Two days after Florida legislators asked a series of probing questions of the top inspector at the Department of Corrections, the agency has banned inspectors from discussing any investigations, releasing any public records relating to agency probes, or even voluntarily bringing information to outsiders — including legislators.
The virtual gag order requires all employees of the Office of Inspector General to sign a confidentiality agreement and three other documents pledging they will not use the department database for unauthorized use, will not release information on open or closed cases to anyone, and will not compromise their independence while they are working in the department.
Any violation could result in “immediate termination.” The Office of Inspector General is charged with investigating criminal wrongdoing or policy violations in the state’s prison system.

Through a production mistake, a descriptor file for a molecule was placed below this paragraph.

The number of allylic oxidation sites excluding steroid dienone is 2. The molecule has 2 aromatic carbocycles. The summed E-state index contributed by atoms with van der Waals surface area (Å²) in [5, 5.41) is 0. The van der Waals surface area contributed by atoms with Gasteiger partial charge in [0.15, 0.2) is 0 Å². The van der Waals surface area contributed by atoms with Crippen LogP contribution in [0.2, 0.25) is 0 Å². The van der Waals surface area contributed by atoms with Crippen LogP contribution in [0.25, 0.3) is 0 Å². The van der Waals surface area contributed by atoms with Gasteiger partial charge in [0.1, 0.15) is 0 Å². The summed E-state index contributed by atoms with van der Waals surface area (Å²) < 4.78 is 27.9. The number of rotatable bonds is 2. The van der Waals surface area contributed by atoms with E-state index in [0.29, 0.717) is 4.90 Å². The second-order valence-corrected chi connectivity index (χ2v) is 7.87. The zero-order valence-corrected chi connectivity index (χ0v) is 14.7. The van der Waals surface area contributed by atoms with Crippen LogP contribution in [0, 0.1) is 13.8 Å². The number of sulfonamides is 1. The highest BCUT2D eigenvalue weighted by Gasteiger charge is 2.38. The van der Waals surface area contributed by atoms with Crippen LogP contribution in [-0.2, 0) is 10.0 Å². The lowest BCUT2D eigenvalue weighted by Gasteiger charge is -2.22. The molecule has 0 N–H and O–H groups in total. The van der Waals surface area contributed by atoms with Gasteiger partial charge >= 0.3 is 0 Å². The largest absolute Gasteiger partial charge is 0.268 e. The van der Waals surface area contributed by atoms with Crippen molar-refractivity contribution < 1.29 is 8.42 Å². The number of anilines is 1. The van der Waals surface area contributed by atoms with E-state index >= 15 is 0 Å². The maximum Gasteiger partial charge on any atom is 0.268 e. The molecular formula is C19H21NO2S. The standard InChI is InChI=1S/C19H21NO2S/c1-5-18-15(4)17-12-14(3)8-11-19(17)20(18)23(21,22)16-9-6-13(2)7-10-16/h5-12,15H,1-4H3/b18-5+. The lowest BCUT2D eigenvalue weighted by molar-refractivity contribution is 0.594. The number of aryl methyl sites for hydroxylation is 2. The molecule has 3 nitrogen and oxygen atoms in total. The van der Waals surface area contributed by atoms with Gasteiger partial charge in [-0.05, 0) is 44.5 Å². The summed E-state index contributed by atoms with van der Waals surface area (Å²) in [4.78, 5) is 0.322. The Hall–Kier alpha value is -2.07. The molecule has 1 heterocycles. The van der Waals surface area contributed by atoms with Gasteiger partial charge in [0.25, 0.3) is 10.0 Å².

Agency spokesman McKinley Lewis said the change was implemented Thursday by new DOC Secretary Julie Jones because she wanted to impose a standard used by most law enforcement agencies. He described the documents as “basic, normal forms that tell people to follow the law” and said it is part of Jones’ effort to “fix many things in the department.”
But the timing of the gag order raised questions and drew immediate criticism from lawmakers. This week, two Senate committees asked for data on agency investigations and grilled DOC Inspector General Jeffery Beasley about the complaints of current and former inspectors who have been denied whistleblower status.
“This right here is a slap in my face,’’ said Sen. Greg Evers, R-Baker, chairman of the Senate Criminal Justice Committee, which has been looking into agency practices in the wake of suspicious inmate deaths, reports of medical neglect, contraband rings and budget issues. Read more here
Original article here.